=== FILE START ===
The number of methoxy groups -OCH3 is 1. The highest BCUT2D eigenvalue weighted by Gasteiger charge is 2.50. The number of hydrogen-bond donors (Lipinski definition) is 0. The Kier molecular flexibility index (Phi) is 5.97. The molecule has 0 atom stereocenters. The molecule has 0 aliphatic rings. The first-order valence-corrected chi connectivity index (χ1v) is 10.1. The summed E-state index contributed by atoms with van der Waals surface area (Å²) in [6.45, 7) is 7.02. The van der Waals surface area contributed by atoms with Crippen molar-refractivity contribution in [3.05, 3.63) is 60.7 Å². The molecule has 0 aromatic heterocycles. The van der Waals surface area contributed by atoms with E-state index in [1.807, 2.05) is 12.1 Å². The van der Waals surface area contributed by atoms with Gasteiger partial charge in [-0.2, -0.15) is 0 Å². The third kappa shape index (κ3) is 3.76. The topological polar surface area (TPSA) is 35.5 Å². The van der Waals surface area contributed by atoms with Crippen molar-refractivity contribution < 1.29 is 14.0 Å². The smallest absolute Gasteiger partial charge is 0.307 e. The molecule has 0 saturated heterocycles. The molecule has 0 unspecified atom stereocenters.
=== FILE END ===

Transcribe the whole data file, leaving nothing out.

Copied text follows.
The number of methoxy groups -OCH3 is 1. The highest BCUT2D eigenvalue weighted by Gasteiger charge is 2.50. The number of hydrogen-bond donors (Lipinski definition) is 0. The Kier molecular flexibility index (Phi) is 5.97. The molecule has 0 atom stereocenters. The molecule has 0 aliphatic rings. The first-order valence-corrected chi connectivity index (χ1v) is 10.1. The summed E-state index contributed by atoms with van der Waals surface area (Å²) in [6.45, 7) is 7.02. The van der Waals surface area contributed by atoms with Crippen molar-refractivity contribution in [3.05, 3.63) is 60.7 Å². The molecule has 0 aromatic heterocycles. The van der Waals surface area contributed by atoms with E-state index in [1.807, 2.05) is 12.1 Å². The van der Waals surface area contributed by atoms with Gasteiger partial charge in [-0.2, -0.15) is 0 Å². The third kappa shape index (κ3) is 3.76. The topological polar surface area (TPSA) is 35.5 Å². The van der Waals surface area contributed by atoms with Crippen molar-refractivity contribution < 1.29 is 14.0 Å². The smallest absolute Gasteiger partial charge is 0.307 e. The molecule has 0 saturated heterocycles. The molecule has 0 unspecified atom stereocenters.